Pu, Calton

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Now showing 1 - 10 of 11
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    GeoCast: An Efficient Overlay System for Multicast Applications
    (Georgia Institute of Technology, 2009) Liu, Ling ; Pu, Calton ; Wang, Yuehua ; Zhang, Gong
    In this paper, we present GeoCast, a geographical location aware overlay network framework designed for providing efficient group communication services. GeoCast can be seen as an extension to the CAN network in the term of topology management and routing protocol. Geocast design has three important properties that attractive to group communication applications. First, it uses geographical mapping of nodes to regions to take advantage of the similarity between physical and network proximity. Second, a shortcut enabled geo-distance routing protocol is employed in GeoCast, which is more resilient than Chord-like or Pastry-like overlay networks due to the availability of multiple independent routing paths. Third and most importantly, a novel routing table management scheme is designed to allow the applications based on that have ability to manage their maintenance overhead in terms of network resource constrains.
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    Cosmos: A Wiki Data Management System
    (Georgia Institute of Technology, 2009) Wu, Qinyi ; Pu, Calton ; Irani, Danesh
    Wiki applications are becoming increasingly important for knowledge sharing between large numbers of users. To prevent against vandalism and recover from destructive edits, wiki applications need to maintain the revision histories of all documents. Due to the large amounts of data and traffic, a Wiki application needs to store the data economically and retrieve documents efficiently. Current Wiki Data Management Systems (WDMS) make a trade-off between storage requirement and access time for document update and retrieval. We introduce a new data management system, Cosmos, to balance this trade-off. To compare Cosmos with the other WDMSs, we use a 68GB data sample from English Wikipedia. Our experiments show that Cosmos uses one-fifth of the disk space when compared to MediaWiki (Wikipedia’s backend) and performs faster than other WDMSs at document retrieval.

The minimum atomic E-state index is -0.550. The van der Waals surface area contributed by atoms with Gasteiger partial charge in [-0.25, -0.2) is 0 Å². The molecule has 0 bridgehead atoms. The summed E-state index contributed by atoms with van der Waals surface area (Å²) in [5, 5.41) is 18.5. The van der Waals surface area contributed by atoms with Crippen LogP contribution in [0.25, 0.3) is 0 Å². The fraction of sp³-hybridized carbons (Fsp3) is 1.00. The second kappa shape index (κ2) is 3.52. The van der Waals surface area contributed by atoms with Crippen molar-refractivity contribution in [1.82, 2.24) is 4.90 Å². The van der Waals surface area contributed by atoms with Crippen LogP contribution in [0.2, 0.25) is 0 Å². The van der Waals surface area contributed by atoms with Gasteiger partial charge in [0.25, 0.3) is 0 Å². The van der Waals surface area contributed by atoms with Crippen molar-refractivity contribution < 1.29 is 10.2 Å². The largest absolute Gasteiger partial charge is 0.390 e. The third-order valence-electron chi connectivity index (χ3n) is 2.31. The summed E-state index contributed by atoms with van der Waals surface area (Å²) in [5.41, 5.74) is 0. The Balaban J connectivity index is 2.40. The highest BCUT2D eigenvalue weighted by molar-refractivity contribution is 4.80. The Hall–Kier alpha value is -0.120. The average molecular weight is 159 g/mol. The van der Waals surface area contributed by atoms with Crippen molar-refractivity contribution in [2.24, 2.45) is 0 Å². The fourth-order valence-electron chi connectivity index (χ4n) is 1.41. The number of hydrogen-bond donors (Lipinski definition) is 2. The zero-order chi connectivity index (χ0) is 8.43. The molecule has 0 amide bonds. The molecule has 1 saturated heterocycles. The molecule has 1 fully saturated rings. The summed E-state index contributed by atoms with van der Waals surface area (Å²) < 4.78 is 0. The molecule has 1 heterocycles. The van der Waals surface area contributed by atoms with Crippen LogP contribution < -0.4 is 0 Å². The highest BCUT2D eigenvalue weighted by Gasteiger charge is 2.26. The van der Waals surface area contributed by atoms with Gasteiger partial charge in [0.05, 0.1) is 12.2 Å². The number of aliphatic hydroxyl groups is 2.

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    Consistency in Real-time Collaborative Editing Systems Based on Partial Persistent Sequences
    (Georgia Institute of Technology, 2009) Wu, Qinyi ; Pu, Calton
    In real-time collaborative editing systems, users create a shared document by issuing insert, delete, and undo operations on their local replica anytime and anywhere. Data consistency issues arise due to concurrent editing conflicts. Traditional consistency models put restrictions on editing operations updating different portions of a shared document, which is unnecessary for many editing scenarios, and cause their view synchronization strategies to become less efficient. To address these problems, we propose a new data consistency model that preserves convergence and synchronizes editing operations only when they access overlapped or contiguous characters. Our view synchronization strategy is implemented by a novel data structure–partial persistent sequence. A partial persistent sequence is an ordered set of items indexed by persistent and unique position identifiers. It captures data dependencies of editing operations and encodes them in a way that they can be correctly executed on any document replica. As a result, a simple and efficient view synchronization strategy can be implemented.
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    ITR/SI: Guarding the next internet frontier: countering denial of information
    (Georgia Institute of Technology, 2008-12-19) Ahamad, Mustaque ; Omiecinski, Edward ; Pu, Calton ; Mark, Leo ; Liu, Ling
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    ITR: collaborative research: morphable software services: self-modifying programs for distributed embedded systems
    (Georgia Institute of Technology, 2008-12-14) Schwan, Karsten ; Pu, Calton ; Pande, Santosh ; Eisenhauer, Greg S. ; Balch, Tucker